And I think the context here is really important. For a long time, the bipartisan piety was not just that the U.S. has to support Israel, but that, in particular, the effort to boycott Israel in protest of its occupation of Palestine is not just misguided, but anti-Semitic. That’s the official position of the Democratic Party, of Hillary Clinton, of Chuck Schumer, of every leading Democrat. And now, suddenly, you have these two really exciting, dynamic, charismatic women of color newly elected to Congress, the first two Muslim women elected to Congress, who both are supporters of the boycott of Israel, which the Democratic Party says is bigotry and anti-Semitism, and it’s created this very awkward moment. So, of course, the minute two Muslim women arrive in Congress, they’re going to get attacked as anti-Semitic if they’re critical of Israel, which they are, just like Keith Ellison, the first Muslim ever elected to Congress, got vilified as being an anti-Semite by Haim Saban, the billionaire funder of the Democratic Party, when he tried to be the chairman of the DNC.
What the congresswoman said is very uncontroversial. Everyone knows AIPAC is an extremely intimidating lobby, just like the NRA is. There’s nothing wrong with pointing that out. There’s certainly nothing anti-Semitic about saying that, about criticizing the Israeli government for its aggression and militarism. And anybody who cares about Palestinians and about the ability of Muslims in the United States to be able to speak freely ought to be defending her.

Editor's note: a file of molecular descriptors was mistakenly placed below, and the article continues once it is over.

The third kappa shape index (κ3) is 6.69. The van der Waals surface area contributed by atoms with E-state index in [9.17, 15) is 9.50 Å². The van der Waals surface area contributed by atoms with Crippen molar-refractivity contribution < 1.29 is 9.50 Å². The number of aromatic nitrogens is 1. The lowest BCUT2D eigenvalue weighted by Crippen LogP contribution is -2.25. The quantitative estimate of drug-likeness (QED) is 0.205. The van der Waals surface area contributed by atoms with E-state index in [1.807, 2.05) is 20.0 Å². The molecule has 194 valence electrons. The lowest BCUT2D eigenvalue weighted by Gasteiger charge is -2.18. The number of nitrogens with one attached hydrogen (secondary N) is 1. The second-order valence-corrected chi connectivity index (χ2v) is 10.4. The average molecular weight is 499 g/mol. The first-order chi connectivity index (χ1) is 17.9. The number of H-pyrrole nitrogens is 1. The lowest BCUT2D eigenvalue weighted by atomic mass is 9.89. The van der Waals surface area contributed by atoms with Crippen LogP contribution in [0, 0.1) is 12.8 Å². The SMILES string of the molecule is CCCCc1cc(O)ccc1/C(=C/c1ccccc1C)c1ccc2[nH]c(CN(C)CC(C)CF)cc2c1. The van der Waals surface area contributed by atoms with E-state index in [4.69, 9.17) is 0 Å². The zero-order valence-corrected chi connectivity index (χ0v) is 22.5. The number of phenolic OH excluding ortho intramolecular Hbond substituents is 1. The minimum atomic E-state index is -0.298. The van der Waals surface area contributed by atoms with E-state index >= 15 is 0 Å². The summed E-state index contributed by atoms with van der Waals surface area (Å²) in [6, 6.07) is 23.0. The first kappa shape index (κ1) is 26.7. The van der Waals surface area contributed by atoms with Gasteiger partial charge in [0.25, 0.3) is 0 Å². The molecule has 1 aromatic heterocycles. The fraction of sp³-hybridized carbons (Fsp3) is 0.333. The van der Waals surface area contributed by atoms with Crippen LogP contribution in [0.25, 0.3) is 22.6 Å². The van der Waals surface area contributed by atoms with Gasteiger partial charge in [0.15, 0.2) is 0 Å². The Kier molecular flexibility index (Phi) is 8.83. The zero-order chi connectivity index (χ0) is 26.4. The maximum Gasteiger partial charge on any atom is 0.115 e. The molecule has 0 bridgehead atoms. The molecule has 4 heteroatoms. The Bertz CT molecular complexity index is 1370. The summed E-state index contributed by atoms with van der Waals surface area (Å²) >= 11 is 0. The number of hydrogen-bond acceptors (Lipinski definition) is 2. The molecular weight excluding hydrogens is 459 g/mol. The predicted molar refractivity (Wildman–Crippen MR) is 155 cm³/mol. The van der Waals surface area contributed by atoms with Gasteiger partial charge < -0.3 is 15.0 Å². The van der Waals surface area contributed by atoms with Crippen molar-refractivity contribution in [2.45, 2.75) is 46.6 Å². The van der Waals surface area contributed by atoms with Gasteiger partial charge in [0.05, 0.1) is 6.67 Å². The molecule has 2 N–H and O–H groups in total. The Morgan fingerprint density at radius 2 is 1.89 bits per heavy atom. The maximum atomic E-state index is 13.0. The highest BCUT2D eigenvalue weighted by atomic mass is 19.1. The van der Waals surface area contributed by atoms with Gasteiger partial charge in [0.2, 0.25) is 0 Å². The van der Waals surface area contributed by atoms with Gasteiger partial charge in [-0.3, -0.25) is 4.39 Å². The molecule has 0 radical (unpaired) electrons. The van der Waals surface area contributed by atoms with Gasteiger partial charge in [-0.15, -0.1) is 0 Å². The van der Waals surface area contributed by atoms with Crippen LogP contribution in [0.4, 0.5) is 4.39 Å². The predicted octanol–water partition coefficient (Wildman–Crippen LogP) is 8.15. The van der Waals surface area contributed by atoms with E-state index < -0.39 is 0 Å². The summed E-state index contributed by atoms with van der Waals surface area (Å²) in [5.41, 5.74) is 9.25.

And the last point I would add is, my point was, in saying how weird it is, what a priority it is for U.S. politicians to defend Israel, was based on the fact that the very first bill passed by the U.S. Senate was not about helping Americans; it was about empowering states to punish people who support a boycott of Israel, a bill sponsored by Marco Rubio, who got more money from Sheldon Adelson than any other politician in 2016, and then was supported by half of the Democratic Senate Caucus. That’s what I was referring to. And the congresswoman was saying a big reason for that is the monied interests in Washington that demand that. And of course everyone knows that’s true, and to call that anti-Semitic is just obscene.
AMY GOODMAN: I’ll add, Chelsea Clinton also tweeted, “I will reach out to her tomorrow.” She wrote this last night—Ilhan Omar. “I also think we have to call out anti-Semitic language and tropes on all sides, particularly in our elected officials and particularly now,” Chelsea Clinton tweeted.
GLENN GREENWALD: Yeah. When did—who is Chelsea Clinton to become the spokeswoman about what is and isn’t permissible debate when it comes to Israel? Her parents are the probably the two individuals most responsible for turning the United States into a steadfast defender of an apartheid, murderous and oppressive regime in that region. Her two parents are probably the leading politicians most responsible for ensuring the ongoing repression of the Palestinian people. So, Chelsea Clinton, who I don’t think has any public status other than being the daughter of two famous politicians, really has no place in trying to set the boundaries of what is and isn’t permissible debate, given what her family has done—so much harm—to ensuring that Palestinians don’t live with the basic, minimum dignity and sovereignty to which every human being is entitled.